Necrotizing soft tissue infection
Necrotizing soft tissue infection is a rare but very severe type of bacterial infection. It can destroy the muscles, skin, and underlying tissue. The word "necrotizing" refers to something that causes body tissue to die.
Necrotizing fasciitis; Fasciitis - necrotizing; Flesh-eating bacteria; Soft tissue gangrene; Gangrene - soft tissue
Many different types of bacteria can cause this infection. A very severe and usually deadly form of necrotizing soft tissue infection is due to the bacteria Streptococcus pyogenes, which is sometimes called "flesh-eating bacteria" or strep.
Necrotizing soft tissue infection develops when the bacteria enters the body, usually through a minor cut or scrape. The bacteria begins to grow and release harmful substances (toxins) that kill tissue and affect blood flow to the area. With flesh-eating strep, the bacteria also make chemicals that block the body's ability to respond to the organism. As the tissue dies, the bacteria enters the blood and rapidly spreads throughout the body.
Symptoms may include:
Other symptoms may include:
Exams and Tests
The health care provider may be able to diagnose this condition by looking at your skin. Or, the condition may be diagnosed in an operating room by a surgeon.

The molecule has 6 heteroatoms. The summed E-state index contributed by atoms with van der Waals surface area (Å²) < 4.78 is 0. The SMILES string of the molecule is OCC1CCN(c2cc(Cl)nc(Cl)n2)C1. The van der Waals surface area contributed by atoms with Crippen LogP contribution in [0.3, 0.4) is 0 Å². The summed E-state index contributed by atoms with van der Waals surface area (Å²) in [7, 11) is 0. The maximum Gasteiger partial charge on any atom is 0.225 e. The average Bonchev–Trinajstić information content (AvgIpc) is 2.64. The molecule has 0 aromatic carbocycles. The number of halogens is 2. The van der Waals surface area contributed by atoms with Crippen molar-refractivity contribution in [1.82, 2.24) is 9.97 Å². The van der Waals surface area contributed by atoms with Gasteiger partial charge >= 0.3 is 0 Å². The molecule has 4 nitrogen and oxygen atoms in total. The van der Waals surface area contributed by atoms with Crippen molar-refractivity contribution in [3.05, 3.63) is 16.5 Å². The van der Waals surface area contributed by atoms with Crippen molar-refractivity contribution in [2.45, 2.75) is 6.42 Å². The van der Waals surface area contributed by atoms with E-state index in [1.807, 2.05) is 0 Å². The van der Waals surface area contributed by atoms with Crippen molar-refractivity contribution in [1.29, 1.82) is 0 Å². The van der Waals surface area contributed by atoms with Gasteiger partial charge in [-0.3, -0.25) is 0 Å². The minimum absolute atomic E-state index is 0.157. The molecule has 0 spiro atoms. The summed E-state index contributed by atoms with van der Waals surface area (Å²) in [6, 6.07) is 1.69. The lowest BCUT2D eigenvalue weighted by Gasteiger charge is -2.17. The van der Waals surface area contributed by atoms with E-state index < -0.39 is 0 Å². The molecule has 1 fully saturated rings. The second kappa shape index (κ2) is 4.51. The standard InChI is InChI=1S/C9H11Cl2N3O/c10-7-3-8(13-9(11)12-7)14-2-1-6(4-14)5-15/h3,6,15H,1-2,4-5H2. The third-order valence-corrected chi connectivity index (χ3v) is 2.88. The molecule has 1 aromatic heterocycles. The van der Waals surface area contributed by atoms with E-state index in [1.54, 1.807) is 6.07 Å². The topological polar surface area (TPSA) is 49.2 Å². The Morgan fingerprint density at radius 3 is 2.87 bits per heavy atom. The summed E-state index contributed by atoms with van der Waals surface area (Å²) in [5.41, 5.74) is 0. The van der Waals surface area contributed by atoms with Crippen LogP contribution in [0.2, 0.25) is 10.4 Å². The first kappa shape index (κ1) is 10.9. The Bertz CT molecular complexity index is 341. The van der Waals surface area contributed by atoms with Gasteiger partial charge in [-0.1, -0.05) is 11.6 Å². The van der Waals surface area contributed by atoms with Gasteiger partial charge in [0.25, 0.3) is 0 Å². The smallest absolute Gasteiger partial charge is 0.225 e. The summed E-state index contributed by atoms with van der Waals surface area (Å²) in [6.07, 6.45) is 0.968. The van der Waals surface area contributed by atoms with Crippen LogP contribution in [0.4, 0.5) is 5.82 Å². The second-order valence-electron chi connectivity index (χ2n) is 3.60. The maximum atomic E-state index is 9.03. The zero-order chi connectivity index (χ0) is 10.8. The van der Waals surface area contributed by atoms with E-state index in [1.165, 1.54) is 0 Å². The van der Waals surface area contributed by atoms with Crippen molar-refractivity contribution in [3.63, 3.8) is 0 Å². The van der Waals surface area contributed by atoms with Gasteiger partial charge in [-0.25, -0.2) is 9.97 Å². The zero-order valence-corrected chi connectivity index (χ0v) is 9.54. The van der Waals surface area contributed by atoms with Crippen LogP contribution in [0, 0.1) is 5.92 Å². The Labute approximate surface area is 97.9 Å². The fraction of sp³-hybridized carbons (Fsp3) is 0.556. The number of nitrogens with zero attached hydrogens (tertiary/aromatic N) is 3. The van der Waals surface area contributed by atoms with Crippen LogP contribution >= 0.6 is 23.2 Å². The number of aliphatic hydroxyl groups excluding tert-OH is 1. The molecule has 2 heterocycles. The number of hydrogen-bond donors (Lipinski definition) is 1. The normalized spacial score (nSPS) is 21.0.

Tests that may be done include:
Treatment is needed right away to prevent death. You'll likely need to stay in the hospital. Treatment includes:
Other treatments may include:
How well you do depends on:
This disease commonly causes scarring and skin deformity.
Death can occur rapidly without proper treatment.
Complications that may result from this condition include:
When to Contact a Medical Professional
This disorder is severe and may be life threatening. Contact your provider right away if symptoms of infection occur around a skin injury, including:
Always clean the skin thoroughly after a cut, scrape, or other skin injury.
Fitzpatrick JE, High WA, Kyle WL. Necrotic and ulcerative skin disorders. In: Fitzpatrick JE, High WA, Kyle WL, eds. Urgent Care Dermatology: Symptom-Based Diagnosis. Philadelphia, PA: Elsevier; 2018:chap 14.
Pasternack MS, Swartz MN. Cellulitis, necrotizing fasciitis, and subcutaneous tissue infections. In: Bennett JE, Dolin R, Blaser MJ, eds. Mandell, Douglas, and Bennett's Principles and Practice of Infectious Diseases, Updated Edition. 8th ed. Philadelphia, PA: Elsevier Saunders; 2015:chap 95.
Stevens DL, Bisno AL, Chambers HF, et al. Practice guidelines for the diagnosis and management of skin and soft tissue infections: 2014 update by the Infectious Diseases Society of America. Clin Infect Dis. 2014;59(2):e10-e52. PMID: 24973422 www.ncbi.nlm.nih.gov/pubmed/24973422.
Review Date: 11/3/2017
Reviewed By: David L. Swanson, MD, Vice Chair of Medical Dermatology, Associate Professor of Dermatology, Mayo Medical School, Scottsdale, AZ. Also reviewed by David Zieve, MD, MHA, Medical Director, Brenda Conaway, Editorial Director, and the A.D.A.M. Editorial team.
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